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Africa remains at the intersection of a double-edged health crisis occasioned by a depleting healthcare workforce and weak healthcare systems.

This context explains why the indicators for health development in the continent have not improved.  About one in six African children die before their fifth birthday, with half of these dying from diseases preventable by vaccines while one woman dies every two minutes from complications of pregnancy and delivery. From all such horror stories and current evidence still mounting, it would appear that very few countries in the continent will achieve the Sustainable development goals within even the extended period protracted for Africa.

Year on year of continuous underinvestment, interventions by global partnerships that focus narrowly on single diseases, and sporadic financing by both national governments and their partners have left African health systems as frail as ever as COVID-19 threatens even more to deepen the scourge. Interventions in healthcare infrastructure and health policy will be just as important as efforts to move forward Africa’s social and economic development agenda.

Throughout the developing world, most health systems are characterized by mixed public and private financed delivery of care. Greater quality and access to the spectrum of Health care needed calls for deeper thinking on the role of the private sector in impacting health systems and on broader systems perspective of how public and private sectors can work together to address the challenges of affordability, quality, and availability of healthcare.

Thankfully, there appears to be budding evidence that the public-private sectors partnership has been adopted in Africa considering how governments across the continent are working with businesses to close the gaps in funding for infrastructure.  However, while there have been calls for stakeholders to invest in efforts to produce the right multidisciplinary workforce to improve the performance of health systems and meet regional and global targets for health, the reality is that Africa does not simply need more health workers; investments must also help to increase the motivation, retention, and accessibility of the workforce to make a real difference.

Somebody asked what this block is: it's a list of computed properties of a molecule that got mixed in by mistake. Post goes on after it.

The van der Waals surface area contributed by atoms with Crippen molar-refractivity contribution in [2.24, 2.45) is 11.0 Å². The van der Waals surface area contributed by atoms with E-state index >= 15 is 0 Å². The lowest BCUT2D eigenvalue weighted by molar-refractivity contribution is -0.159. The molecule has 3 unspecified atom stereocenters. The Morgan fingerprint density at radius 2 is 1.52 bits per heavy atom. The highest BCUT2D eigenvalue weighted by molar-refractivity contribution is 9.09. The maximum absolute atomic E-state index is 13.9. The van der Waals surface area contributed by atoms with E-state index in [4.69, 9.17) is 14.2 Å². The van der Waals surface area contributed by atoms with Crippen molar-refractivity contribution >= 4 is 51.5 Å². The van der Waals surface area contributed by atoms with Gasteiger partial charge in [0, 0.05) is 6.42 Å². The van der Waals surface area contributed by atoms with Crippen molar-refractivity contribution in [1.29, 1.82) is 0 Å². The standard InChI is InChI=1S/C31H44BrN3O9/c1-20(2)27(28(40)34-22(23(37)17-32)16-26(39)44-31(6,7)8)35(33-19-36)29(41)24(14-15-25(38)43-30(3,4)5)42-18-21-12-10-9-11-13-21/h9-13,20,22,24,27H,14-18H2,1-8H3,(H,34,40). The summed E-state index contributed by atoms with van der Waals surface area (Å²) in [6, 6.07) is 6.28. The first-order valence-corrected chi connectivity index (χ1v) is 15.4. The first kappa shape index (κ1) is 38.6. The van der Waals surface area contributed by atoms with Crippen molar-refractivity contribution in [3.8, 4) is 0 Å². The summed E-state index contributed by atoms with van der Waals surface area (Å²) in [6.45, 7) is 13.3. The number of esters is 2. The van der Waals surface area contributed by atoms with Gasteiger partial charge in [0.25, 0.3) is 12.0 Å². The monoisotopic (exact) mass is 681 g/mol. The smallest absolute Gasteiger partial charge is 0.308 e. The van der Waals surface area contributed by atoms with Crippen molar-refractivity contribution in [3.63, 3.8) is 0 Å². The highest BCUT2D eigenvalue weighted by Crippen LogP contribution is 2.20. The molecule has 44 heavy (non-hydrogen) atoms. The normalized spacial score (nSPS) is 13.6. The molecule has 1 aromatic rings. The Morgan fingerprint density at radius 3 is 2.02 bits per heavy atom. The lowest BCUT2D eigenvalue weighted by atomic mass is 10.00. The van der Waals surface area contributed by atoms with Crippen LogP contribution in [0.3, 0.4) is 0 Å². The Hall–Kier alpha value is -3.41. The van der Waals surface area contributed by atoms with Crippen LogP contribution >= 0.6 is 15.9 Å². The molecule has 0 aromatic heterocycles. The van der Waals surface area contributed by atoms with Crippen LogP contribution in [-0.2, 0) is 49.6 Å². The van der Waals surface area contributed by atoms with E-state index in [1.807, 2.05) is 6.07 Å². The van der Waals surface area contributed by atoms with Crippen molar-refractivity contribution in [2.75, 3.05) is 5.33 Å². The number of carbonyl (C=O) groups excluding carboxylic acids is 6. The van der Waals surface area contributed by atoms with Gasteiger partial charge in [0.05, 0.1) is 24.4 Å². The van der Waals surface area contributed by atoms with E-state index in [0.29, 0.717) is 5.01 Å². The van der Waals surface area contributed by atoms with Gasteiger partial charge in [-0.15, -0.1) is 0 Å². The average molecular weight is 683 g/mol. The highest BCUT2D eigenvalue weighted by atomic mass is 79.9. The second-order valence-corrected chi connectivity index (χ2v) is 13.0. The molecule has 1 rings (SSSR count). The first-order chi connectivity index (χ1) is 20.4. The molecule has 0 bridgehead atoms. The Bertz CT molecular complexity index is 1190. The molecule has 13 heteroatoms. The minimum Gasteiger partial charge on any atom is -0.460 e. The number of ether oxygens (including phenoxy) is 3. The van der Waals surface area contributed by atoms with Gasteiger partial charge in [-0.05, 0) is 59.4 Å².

Regional cooperation is crucial to solving the human resources crisis. This could include support for “brain sharing” between the nations in the region that produce health workers, such as South Africa and Nigeria; negotiation of expansion in fiscal space (the flexibility of financial management often restricted by conditions of loans and grants) in national budgets; and technical cooperation in medical education and training.

Furthermore, there must be real actions to expand access to medicines, health commodities, and services. This expansion should strongly consider franchising of health services, outsourcing, and cooperative arrangements for pooled procurement and distribution of medicines and other commodities.

Such models may be useful, but to sustain any initial gains and reverse the continent’s poor record on health and development, African institutions will need global support to track achievements, document success stories, replicate success stories, produce and manage knowledge, share vision and experiences as well as leverage lessons learnt. Africa’s political and business leaders must go beyond the traditional strategy of counting numbers and examine the critical shifts in thinking that are required to make any greater investment succeed and move the continent forward.


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